Paul Klee, The Golden Fish, 1925 (Kunsthalle, Hamburg).
Extract from “Twilight Polka Dots,” by Barbara Guest (published in Fair Realism, 1989):
The lake was filled with distinguished fish purchased
at much expense in their prime. It was a curious lake, half salt,
wishing to set a tone of solitude edged with poetry.
This was a conscious body aware of shelves and wandering
rootlings, duty suggested it provide a scenic atmosphere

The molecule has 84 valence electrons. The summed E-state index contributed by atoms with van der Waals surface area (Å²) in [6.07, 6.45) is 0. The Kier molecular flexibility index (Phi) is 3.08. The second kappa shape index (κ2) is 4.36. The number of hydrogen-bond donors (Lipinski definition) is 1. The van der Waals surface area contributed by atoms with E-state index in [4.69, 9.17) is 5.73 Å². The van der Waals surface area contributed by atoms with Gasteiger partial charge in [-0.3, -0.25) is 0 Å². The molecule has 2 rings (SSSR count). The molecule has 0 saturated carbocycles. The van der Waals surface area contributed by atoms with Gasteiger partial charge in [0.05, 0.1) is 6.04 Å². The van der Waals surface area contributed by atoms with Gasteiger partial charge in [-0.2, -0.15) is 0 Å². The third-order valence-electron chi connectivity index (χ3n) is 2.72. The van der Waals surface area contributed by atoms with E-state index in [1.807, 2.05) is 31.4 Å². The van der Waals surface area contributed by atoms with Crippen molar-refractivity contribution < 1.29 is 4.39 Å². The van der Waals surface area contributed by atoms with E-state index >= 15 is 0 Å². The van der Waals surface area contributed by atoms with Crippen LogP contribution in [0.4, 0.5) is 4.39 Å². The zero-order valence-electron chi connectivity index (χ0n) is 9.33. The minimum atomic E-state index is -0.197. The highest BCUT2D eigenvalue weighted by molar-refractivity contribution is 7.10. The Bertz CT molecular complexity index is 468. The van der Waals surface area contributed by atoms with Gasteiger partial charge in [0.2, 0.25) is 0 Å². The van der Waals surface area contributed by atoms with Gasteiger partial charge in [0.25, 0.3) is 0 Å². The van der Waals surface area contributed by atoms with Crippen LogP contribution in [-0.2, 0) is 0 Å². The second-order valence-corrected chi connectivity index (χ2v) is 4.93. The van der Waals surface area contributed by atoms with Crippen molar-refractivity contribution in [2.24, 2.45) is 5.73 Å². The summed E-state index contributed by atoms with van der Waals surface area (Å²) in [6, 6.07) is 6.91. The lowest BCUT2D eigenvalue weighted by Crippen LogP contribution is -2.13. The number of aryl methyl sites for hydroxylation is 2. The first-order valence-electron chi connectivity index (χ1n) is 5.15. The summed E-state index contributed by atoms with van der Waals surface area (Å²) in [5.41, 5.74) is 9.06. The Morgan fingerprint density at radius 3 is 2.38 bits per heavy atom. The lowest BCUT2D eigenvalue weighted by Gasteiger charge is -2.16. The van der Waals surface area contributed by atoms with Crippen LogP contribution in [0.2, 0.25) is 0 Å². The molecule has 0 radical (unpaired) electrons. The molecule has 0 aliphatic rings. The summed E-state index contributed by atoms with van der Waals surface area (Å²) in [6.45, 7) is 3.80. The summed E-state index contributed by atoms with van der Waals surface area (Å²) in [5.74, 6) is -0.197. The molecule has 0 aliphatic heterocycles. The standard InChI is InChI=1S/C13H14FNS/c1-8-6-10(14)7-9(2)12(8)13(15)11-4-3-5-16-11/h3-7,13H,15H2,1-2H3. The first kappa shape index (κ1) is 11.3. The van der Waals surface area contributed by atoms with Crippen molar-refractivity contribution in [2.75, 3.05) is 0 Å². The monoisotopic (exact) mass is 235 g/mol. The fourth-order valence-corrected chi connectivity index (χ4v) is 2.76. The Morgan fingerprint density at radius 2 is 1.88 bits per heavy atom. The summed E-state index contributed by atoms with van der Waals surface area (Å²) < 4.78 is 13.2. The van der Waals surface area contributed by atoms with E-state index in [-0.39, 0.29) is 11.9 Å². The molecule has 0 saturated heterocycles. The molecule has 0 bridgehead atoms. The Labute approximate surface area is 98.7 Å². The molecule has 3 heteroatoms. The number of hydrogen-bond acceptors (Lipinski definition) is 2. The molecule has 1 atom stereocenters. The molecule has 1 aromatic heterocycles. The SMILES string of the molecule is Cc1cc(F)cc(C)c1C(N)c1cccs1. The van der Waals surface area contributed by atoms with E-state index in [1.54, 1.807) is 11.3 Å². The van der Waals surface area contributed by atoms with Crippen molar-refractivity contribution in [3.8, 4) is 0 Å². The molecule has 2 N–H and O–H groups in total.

of content, a solicitude for the brooding emotions.
It despised the fish who enriched the waters. Fish with
their lithesome bodies, and their disagreeable concern
with feeding. They disturbed the water which preferred
the cultivated echoes of a hunting horn. Inside a
mercantile heart the lake dwelt on boning and deboning,
skin and sharpened eyes, a ritual search through
dependable deposits for slimier luxuries. The surface
presented an appeal to meditation and surcease.